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    joan vennochi

    Is weight a factor in ‘fit for office’?

    New Jersey Governor Chris Christie greeted President Obama in October after Hurricane Sandy.
    Pablo Martinez Monsivais/Associated Press
    New Jersey Governor Chris Christie greeted President Obama in October after Hurricane Sandy.

    When Republican Governor Chris Christie stood next to President Obama after a devastating hurricane, the nation gazed with approval at a beautiful image of bipartisan unity.

    Today, the big and ugly question is whether the governor in that picture is too fat for the White House.

    Barbara Walters made headlines when she asked that question while interviewing Christie for her “10 Most Fascinating People of 2012” special. The question is fair as it relates to health and presidential politics, although Walters might not be thrilled if someone asked if she’s too old to be on TV.


    Christie, who is known for rude replies to questions he doesn’t like, has a touching vulnerability when it comes to the “F” word. He said he didn’t think he’s too fat, adding: “I think people watched me for the last number of weeks during Hurricane Sandy doing 18-hour days and getting back up the next day and still being just as effective in the job, so I don’t think that will be a problem.”

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    If he truly believes that, he’s not just Jersey strong, he’s Jersey delusional. This country is obsessed with looks and thinness. When it comes to presidential politics, the John F. Kennedy model sets the bar for the modern candidates.

    Mitt Romney got as far as he did in 2012 because he looked the part. His flaws, most notably a complete lack of core convictions, eventually caught up with him. But it took awhile for voters to understand how much emptiness came be wrapped in a pretty and physically fit package.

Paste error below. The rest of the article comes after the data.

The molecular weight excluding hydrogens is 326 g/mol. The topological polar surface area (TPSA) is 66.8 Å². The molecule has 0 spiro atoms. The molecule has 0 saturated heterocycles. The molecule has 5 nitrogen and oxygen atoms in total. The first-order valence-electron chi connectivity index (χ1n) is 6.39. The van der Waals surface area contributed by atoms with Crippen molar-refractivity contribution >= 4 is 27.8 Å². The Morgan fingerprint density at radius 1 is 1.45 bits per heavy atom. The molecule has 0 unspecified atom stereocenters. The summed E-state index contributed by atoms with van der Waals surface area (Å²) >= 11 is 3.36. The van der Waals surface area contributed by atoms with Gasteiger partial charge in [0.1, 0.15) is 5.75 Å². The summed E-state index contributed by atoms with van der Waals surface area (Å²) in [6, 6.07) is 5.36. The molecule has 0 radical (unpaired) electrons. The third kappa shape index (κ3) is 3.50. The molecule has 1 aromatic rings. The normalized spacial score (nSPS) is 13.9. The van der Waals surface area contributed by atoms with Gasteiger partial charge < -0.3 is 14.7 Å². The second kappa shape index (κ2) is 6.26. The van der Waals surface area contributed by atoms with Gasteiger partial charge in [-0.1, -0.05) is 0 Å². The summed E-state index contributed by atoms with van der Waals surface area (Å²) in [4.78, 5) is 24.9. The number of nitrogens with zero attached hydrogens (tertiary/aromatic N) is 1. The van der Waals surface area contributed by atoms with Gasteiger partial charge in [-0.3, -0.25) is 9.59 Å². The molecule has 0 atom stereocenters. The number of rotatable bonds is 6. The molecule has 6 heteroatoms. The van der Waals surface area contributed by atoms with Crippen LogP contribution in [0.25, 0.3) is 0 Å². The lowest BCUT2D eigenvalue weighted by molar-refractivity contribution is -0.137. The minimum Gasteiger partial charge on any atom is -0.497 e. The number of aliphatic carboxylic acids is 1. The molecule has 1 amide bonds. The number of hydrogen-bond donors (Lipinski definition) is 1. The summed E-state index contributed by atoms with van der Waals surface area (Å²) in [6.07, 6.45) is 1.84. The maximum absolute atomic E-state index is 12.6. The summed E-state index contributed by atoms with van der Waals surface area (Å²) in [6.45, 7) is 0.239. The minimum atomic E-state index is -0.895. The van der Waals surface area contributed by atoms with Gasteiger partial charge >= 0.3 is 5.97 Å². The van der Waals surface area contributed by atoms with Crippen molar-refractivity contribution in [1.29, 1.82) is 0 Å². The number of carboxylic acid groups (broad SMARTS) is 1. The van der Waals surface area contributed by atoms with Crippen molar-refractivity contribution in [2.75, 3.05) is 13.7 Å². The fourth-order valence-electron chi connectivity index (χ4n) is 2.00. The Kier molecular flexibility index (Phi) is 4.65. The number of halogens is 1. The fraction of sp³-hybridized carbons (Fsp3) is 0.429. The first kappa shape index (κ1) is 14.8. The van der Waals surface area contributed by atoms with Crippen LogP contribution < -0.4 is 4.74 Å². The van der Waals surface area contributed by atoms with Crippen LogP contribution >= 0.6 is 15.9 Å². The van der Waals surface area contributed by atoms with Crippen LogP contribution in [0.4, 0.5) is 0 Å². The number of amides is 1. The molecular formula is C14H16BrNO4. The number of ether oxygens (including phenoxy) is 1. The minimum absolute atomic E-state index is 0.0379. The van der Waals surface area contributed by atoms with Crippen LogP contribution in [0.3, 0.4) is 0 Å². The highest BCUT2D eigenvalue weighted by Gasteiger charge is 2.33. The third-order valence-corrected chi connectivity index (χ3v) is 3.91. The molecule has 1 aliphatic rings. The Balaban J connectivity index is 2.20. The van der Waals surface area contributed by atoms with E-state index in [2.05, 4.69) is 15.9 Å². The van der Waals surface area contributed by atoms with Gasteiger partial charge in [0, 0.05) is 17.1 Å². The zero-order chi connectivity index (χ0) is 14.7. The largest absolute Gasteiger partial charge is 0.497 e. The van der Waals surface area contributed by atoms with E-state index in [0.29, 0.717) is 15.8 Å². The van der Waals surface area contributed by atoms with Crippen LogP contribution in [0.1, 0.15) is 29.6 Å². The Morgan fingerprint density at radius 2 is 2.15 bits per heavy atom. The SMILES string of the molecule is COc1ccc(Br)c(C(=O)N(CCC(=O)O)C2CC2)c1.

You can be a fat governor like Christie, or a fat speaker of the House like the legendary Tip O’Neill. But a fat president is a tough sell to today’s voters.

    When Christie was said to be contemplating a 2012 presidential run, Timothy Noah of the New Republic looked into the topic of presidential girth. He came up with a list of the five fattest presidents compiled by the now-defunct George magazine. Ranked “medically obese” on the basis of their BMI (body mass index), the list, from highest to lowest, included William Howard Taft (1909-1913), Grover Cleveland (1885-1889 and 1893-1897), William McKinley (1897-1901), Zachary Taylor (1849-1850), and Theodore Roosevelt (1901-1909).


    Taft was the last “medically obese” president. During his presidency, Bill Clinton was considered medically overweight, but he was much slimmer when seeking votes on the presidential campaign trail.

    In the post-Kennedy era, the image of physical fitness increasingly becomes a metaphor for political fitness. In Massachusetts, whenever the late Ted Kennedy dieted, political junkies speculated about his next move.

    But looks can also deceive. Images of a tan and graceful JFK do not square with the truth about his health. Ronald Reagan was always chopping wood to offset speculation about what we now know were legitimate questions about the effects of aging. Besides, is the best president the one we could hire as a personal trainer? George W. Bush was a mountain-biking fanatic. A commitment to longer hours of quiet contemplation might have produced more thoughtful policies.

    If he stays fat, Christie can expect to be asked about it, and he should be in connection with legitimate health concerns. But focusing on his heft detracts from the real questions about his political future. Unlike Romney, he’s a man of strong conviction and he’s unafraid to say what he believes. In Christie’s case, saying what he believes often comes across as obnoxious and bullying. Before his warm and fuzzy photo-op with Obama, he called the decisions by Atlantic City residents who failed to evacuate “stupid and selfish.”

    When Walters asked Christie about his temper, he said, “You know, anger is not a vice. There are times when it’s appropriate for folks to react angrily. And it expresses a particular emotion and point of view that I think is very powerful.”


    It’s great to be all bluster and bravado in New Jersey. But how does that translate to a national stage? Telling it like it is feels good, but how does it advance the interests of the country you represent?

    Christie is reaping the political benefits of a wise decision to embrace Obama at a time of need. He should not be judged by weight or photo-op alone. Neither gives the full picture of his fitness for higher office.

    Joan Vennochi can be reached at vennochi@globe.com. Follow her on Twitter at Joan_Vennochi.